Wit beyond measure is man’s greatest treasure.

When our kids were little, they loved Harry Potter, especially Ryan, who has the exact same birthday at Harry.

I never read the books because of reasons, and I only saw the first couple of movies, also because of reasons.

Recently, Anne and I decided that we would finally read the books, and we’re about halfway through the first one (I’m a couple chapters ahead of Anne, because I had some time on an airplane that I spent … wisely).

Yesterday at Wondercon, while we were walking to our panel, I told  Felicia that we were reading the books, and trying to describe to her how much I love them.

“I just … I really want to go to Hogwarts,” I said.

“They’re building one at Universal Studios,” she said.

We passed through a curtain and approached a set of large, closed doors.

“No, I don’t want to go to an amusement park recreation of Hogwarts,” I said, “I want to go to Hogwarts. I want to go to a train station, run though a wall to platform 9 3/4, and take a train to Hogwarts, where I will learn how to be a wizard. I want Hogwarts to be real.

I noticed that she’d taken a subtle step away from me, which was probably a good idea. I was getting excited.

“What house are you?” She said. Our escort opened the doors and led us into an enormous corridor that was over twenty feet high, equally as wide, and a few hundred feet long. Chairs were stacked along one wall, and the other wall had doors in it that granted access to the various meeting rooms where the panels were held.

“I’m pretty sure I’m Ravenclaw,” I said.

“No way, dude. You’re totally a Slytherin.”

“I am not a Slytherin!”

“Yeah, you totally are a Slytherin.” Felicia crunched up her nose and grinned at me. “My brother’s a Slytherin.”

“Dude, I’m going to be Ravenclaw … or maybe Gryffindor. But I really think I’m Ravenclaw.” Our footsteps and voices echoed off the cement floor and walls. I imagined that we were in a castle.

“I’m Ravenclaw,” Felicia said.

“When I get home, I’m taking the test at Pottermore, and I’m going to be Ravenclaw, too.” We arrived at the door for our panel, and waited while the panel before us finished up. We talked a little bit about what we’d make sure to cover on the panel, and I realized that the corridor we’d just walked down was perfect for riding a longboard skateboard.

The previous panel walked out, the room filled up with people who were there to see us, and after a quick Tabletop trailer, we went inside for our panel. It was great.

When I got home last night, I was too tired for taking the sorting hat test at Pottermore, so I took it this morning. I was honest in all of my answers, and spent a fair amount of time thinking about some of the questions. I wasn’t trying to get the house I wanted (and I don’t know enough about Harry Potter to manipulate the results, anyway), so I was incredibly happy (and a little relieved) when I found out that, yes, I was in Ravenclaw.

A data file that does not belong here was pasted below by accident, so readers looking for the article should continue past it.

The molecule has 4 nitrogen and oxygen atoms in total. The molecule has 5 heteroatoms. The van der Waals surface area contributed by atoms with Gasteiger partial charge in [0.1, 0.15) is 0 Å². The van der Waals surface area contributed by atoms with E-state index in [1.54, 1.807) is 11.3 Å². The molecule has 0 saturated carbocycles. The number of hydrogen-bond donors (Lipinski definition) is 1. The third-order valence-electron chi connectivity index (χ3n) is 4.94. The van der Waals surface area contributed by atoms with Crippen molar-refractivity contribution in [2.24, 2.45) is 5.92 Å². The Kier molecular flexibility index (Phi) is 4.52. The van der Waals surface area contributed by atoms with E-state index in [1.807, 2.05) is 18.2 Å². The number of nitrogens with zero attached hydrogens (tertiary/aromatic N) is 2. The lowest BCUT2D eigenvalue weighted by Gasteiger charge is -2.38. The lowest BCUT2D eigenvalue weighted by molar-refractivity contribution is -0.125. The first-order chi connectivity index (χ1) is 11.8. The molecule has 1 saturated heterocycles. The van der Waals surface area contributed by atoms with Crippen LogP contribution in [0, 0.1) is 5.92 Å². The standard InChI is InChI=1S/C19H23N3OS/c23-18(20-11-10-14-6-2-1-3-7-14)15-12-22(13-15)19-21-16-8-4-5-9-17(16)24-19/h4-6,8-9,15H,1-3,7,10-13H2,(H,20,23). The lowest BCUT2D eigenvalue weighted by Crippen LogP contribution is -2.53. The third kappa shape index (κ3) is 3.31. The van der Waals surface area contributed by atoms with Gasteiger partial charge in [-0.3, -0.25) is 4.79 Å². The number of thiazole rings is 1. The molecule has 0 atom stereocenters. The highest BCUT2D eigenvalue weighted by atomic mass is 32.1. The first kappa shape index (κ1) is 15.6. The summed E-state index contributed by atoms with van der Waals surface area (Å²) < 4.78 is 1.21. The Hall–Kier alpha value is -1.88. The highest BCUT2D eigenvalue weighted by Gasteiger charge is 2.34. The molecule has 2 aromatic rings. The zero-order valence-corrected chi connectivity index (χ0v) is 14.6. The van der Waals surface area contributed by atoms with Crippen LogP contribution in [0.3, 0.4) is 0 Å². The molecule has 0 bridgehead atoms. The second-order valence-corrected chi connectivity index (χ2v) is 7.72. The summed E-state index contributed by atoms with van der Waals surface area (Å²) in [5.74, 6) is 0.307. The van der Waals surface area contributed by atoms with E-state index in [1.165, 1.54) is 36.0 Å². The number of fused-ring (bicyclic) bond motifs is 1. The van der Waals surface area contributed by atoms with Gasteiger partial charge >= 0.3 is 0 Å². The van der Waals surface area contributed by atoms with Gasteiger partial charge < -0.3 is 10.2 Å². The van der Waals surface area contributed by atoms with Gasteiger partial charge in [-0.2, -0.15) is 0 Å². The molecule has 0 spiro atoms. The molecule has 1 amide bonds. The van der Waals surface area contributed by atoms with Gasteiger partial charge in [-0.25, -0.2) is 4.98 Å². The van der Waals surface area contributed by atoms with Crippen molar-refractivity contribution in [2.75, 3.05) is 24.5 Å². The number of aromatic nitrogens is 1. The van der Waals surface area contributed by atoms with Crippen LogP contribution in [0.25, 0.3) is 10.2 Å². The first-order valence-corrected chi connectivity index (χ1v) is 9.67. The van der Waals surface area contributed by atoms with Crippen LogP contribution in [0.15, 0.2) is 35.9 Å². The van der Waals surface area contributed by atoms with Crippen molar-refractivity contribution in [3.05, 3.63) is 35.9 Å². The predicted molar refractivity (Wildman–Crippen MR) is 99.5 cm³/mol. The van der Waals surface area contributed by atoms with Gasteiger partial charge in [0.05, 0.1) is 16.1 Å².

RavenclawI know it’s a silly thing, and I know I’m a little too old to really care about it, but reading Harry Potter makes me feel like I’m part of something that’s special, that means a lot to a lot of people.

And I know it’s silly to care about what house I’m in … but I’m really glad to be in Ravenclaw, because I have a lot of books I need to read.

135 thoughts on “Wit beyond measure is man’s greatest treasure.”

  1. Hufflepuff, and it fits me to a t! Although for a very long time I did think I was Ravenclaw.

  2. I’m a Ravenclaw!

    Every year since finishing the series, I start re-reading it again from Thanksgiving to Christmas. I love being able to open up those books and step back into the world that I feel like I grew up in! The books have a magic far beyond the wizarding world; they get people reading, connect people to one another, and make friends of strangers. There is something so wonderful about the universality of these stories!! Enjoy them Wil!

  3. “I want to go to Hogwarts”. Right. That was me, when I was younger, saying “I want to be in Star Trek. Not on the set, not on the show, but IN that world”.

  4. All I can say, sir, is that you should keep in mind that in the books, Slytherin is given a bad reputation by J.K. Rowling, on purpose, to let the one house be a scapegoat, so-to-speak. It’s also written from Harry’s perspective, so also please keep that in mind.

    I won’t promise that All Slytherins are 100% good, but what I CAN say is that we’re not all that bad. We’re humans, we feel, we aren’t evil. We just do things to have them go our way if we can help it. Give us an edge, or whatnot.

    As a Slytherin, people are rather surprised that I am one such member of the house because they tell me that I’m too nice. It’s not about being too nice to belong to a house, just… just the values one has that resonate with oneself that shows you’re in that house. I value my self, I will put myself first, but lo to anyone who would mess with my family and friends, for they’re dead meat.

    Are you getting my drift here, Mr. Wheaton?

    So please, don’t discount the Slytherins in the books and transfer that out to the Slytherins that may work and live around you: I reiterate, we’re not all bad, and would have your back if you were a friend of ours.

    That’s all. Peace, dude.

    1. This is completely true. Indeed, there are honorable Slytherins in your future if you keep reading, Wil. The four houses of Hogwarts are a values assessment, not a judgement.